Hezbollah role unmentioned in charges for 2012 Bulgaria terrorist attack

Cover-up or an effort to keep the Iranian-backed group angle under wraps?

January 31, 2018 22:40
Hezbollah role unmentioned in charges for 2012 Bulgaria terrorist attack

People carry a Hezbollah flag with a picture of newly appointed Lebanese President Michel Aoun stuck on it, in the Haret Hreik area, southern suburbs of Beirut, Lebanon October 31, 2016.. (photo credit: REUTERS)

The Bulgarian state prosecution has decided not to charge Hezbollah with involvement in the 2012 bomb attack at the Burgas airport that killed five Israelis and their Bulgarian bus driver and wounded 32 other Israelis, The Jerusalem Post has learned.

Instead, the prosecutor indicted the two men allegedly involved in the attack as if they were terrorists or even regular criminals who acted without connection to an organization. The word “Hezbollah” does not appear in the indictment.

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In addition, the indictment does not mention standard terrorism offenses such as “acting as part of a terrorist organization” or connecting the murder offense to terrorism. Instead, it makes a brief reference to Bulgarian Penal Code Section 108(a) regarding disturbing the public order.

Under Section 108(a), anyone who by causing a “disturbance or fear among the population” or who threatens or forces “a competent authority... to perform or omit part of his/her duties, commits a crime,” in addition to other crimes they may have committed.

Sources close to the case say that when the Bulgarian prosecutor on the case was confronted with these anomalies, he claimed that no one provided him with evidence demonstrating Hezbollah’s involvement.

This, however, is in direct contradiction to evidence that came to light immediately after the attack. Bulgaria’s interior minister at the time, Tsvetan Tsvetanov, said in 2012, “We have established that the two [accused] were members of the militant wing of Hezbollah.” He also said, “There is data showing the financing and connection between Hezbollah and the two suspects.”

In 2013, Tsvetanov’s successor, Tsvetlin Yovchev, told reporters before a commemoration ceremony, “There are clear signs that say Hezbollah is behind the Burgas bombing.”

Also in 2013, responding to a discussion about Bulgarian-Israeli relations on Bulgarian National Television, then-foreign minister Nikolay Mladenov said that the government would not have issued a statement linking Hezbollah to the Burgas attack if it did not have solid evidence.

Evidence produced by Bulgaria’s investigation into the Burgas bombing even led to the European Union placing Hezbollah’s armed wing on its blacklist, a move that was supported at the time by Mladenov, today the United Nation’s special coordinator for the Middle East peace process.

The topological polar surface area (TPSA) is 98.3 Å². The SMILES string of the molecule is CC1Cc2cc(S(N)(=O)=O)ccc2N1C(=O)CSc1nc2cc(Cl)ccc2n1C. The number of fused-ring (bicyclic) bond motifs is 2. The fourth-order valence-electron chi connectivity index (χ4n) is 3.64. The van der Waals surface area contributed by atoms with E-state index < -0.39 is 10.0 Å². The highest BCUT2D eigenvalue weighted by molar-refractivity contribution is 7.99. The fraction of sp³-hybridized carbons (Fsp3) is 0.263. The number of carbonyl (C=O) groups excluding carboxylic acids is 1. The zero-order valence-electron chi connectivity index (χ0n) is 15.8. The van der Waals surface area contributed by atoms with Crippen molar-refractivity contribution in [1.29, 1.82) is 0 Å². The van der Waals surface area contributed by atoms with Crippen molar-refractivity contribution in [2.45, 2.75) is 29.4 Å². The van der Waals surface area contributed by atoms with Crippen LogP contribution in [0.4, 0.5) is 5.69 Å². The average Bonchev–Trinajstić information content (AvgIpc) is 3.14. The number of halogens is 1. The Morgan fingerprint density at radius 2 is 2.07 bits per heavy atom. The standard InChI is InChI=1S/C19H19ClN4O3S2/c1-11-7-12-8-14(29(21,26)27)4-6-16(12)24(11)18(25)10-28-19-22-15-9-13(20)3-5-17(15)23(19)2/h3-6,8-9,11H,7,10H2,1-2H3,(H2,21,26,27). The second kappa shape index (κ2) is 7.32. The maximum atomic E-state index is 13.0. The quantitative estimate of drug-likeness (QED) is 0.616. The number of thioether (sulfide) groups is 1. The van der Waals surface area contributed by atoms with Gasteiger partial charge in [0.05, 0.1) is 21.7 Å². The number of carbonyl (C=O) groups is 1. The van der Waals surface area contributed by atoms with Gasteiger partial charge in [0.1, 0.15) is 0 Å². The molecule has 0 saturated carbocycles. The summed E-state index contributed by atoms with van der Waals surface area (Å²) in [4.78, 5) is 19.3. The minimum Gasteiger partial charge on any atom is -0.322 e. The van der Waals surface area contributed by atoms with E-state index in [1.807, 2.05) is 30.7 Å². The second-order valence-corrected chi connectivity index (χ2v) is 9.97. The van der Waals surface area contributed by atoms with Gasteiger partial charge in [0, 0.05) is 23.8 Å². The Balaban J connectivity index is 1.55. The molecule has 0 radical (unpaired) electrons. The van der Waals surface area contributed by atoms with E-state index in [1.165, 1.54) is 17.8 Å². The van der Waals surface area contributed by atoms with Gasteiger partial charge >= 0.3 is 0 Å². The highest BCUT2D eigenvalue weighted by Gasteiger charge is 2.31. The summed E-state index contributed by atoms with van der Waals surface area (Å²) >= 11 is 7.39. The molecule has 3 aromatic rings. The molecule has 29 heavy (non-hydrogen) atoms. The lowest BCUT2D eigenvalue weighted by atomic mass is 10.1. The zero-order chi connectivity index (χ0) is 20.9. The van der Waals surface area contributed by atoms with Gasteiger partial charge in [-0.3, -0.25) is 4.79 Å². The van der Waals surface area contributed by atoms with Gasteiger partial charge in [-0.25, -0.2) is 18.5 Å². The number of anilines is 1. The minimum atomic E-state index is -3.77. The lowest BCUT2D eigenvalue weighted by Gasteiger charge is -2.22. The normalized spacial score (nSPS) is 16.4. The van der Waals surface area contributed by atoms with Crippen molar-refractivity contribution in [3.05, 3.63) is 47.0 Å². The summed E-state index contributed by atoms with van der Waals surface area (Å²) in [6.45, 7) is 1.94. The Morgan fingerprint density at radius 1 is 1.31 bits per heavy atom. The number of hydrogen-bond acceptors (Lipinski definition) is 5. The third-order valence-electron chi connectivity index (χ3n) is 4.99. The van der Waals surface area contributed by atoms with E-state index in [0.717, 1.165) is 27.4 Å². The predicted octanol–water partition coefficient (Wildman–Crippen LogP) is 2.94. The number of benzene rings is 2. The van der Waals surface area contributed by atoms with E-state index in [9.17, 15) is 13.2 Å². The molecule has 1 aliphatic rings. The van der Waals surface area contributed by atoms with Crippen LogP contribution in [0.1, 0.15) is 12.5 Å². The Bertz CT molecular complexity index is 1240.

The Post contacted Bulgaria’s Foreign Ministry, the State Agency for National Security, Interior Ministry, Justice Ministry and Prosecutor’s Office for a response to allegations that the prosecution was covering up Hezbollah’s involvement in the attack and ignoring evidence referred to by its ministers.

In response, Milena Petrova from the Foreign Ministry said on behalf of the prosecution that “the content of the indictment is completely within the competences of the prosecutor who is in charge of the case.

Neither Tsvetan Tsvetanov, in his capacity as then-interior minister, nor any other ministry or incumbent minister pay whatever regard to the decisions and legal acts of the judiciary.

“The executive and the judiciary powers are separated and independent of each other. The prosecutor’s office is part of the judiciary of the Republic of Bulgaria,” the statement concluded.

The statement does not deny the existence of evidence of Hezbollah’s involvement.

Instead of denying the existence of such evidence, the statement contends that the prosecutor’s office is in a better position than former Bulgarian ministers to decide what issues should be included in an indictment and what issues should not be.

Put differently, the Bulgarian prosecutor’s statement essentially acknowledges that there is a contradiction between the indictment it filed and the statements made by senior Bulgarian ministers in 2012 and 2013.

SINCE 2013, the political parties running the Bulgarian government have changed three times, with swings ranging from a pro-Western direction to a more pro-Russian orientation.

The Bulgarian Prime Minister Boyko Borisov, who reentered government in 2017, served as prime minister during the Burgas attack. Borisov’s pro-EU party Citizens for European Development of Bulgaria formed a coalition with the United Patriots, an amalgam of three far-right extremist parties.

The new ruling parties are generally known to be less sympathetic to Israel and more concerned about a confrontation with Hezbollah. Ataka, one of the right-wing extremist parties in Borisov’s coalition, adopted its name from Joseph Goebbels’s Nazi newspaper Der Angriff (The Attack).